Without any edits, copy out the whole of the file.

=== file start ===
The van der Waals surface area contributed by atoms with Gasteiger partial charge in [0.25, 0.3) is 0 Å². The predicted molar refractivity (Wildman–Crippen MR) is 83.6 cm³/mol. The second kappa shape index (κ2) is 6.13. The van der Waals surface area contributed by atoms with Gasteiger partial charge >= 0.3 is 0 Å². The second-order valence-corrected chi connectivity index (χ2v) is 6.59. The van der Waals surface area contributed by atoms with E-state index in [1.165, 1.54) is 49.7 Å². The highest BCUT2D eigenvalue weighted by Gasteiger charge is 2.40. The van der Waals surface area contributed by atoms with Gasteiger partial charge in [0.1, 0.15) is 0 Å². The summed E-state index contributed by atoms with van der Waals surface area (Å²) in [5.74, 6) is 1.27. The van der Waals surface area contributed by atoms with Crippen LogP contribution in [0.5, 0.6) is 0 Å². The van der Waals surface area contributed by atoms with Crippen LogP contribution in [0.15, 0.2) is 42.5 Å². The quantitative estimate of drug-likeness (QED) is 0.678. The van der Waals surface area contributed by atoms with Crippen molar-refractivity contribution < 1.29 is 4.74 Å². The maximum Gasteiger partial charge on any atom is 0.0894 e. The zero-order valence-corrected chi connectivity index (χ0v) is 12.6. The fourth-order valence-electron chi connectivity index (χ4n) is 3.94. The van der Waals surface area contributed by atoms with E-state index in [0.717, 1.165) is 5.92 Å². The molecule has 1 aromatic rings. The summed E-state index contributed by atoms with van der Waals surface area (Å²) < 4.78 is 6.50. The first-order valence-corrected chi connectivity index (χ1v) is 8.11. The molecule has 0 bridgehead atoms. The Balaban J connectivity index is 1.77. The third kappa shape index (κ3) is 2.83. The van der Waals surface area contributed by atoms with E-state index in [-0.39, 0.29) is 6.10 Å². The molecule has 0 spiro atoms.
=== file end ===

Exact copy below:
The van der Waals surface area contributed by atoms with Gasteiger partial charge in [0.25, 0.3) is 0 Å². The predicted molar refractivity (Wildman–Crippen MR) is 83.6 cm³/mol. The second kappa shape index (κ2) is 6.13. The van der Waals surface area contributed by atoms with Gasteiger partial charge >= 0.3 is 0 Å². The second-order valence-corrected chi connectivity index (χ2v) is 6.59. The van der Waals surface area contributed by atoms with E-state index in [1.165, 1.54) is 49.7 Å². The highest BCUT2D eigenvalue weighted by Gasteiger charge is 2.40. The van der Waals surface area contributed by atoms with Gasteiger partial charge in [0.1, 0.15) is 0 Å². The summed E-state index contributed by atoms with van der Waals surface area (Å²) in [5.74, 6) is 1.27. The van der Waals surface area contributed by atoms with Crippen LogP contribution in [0.5, 0.6) is 0 Å². The van der Waals surface area contributed by atoms with Crippen LogP contribution in [0.15, 0.2) is 42.5 Å². The quantitative estimate of drug-likeness (QED) is 0.678. The van der Waals surface area contributed by atoms with Crippen molar-refractivity contribution < 1.29 is 4.74 Å². The maximum Gasteiger partial charge on any atom is 0.0894 e. The zero-order valence-corrected chi connectivity index (χ0v) is 12.6. The fourth-order valence-electron chi connectivity index (χ4n) is 3.94. The van der Waals surface area contributed by atoms with E-state index in [0.717, 1.165) is 5.92 Å². The molecule has 1 aromatic rings. The summed E-state index contributed by atoms with van der Waals surface area (Å²) < 4.78 is 6.50. The first-order valence-corrected chi connectivity index (χ1v) is 8.11. The molecule has 0 bridgehead atoms. The Balaban J connectivity index is 1.77. The third kappa shape index (κ3) is 2.83. The van der Waals surface area contributed by atoms with E-state index in [-0.39, 0.29) is 6.10 Å². The molecule has 0 spiro atoms.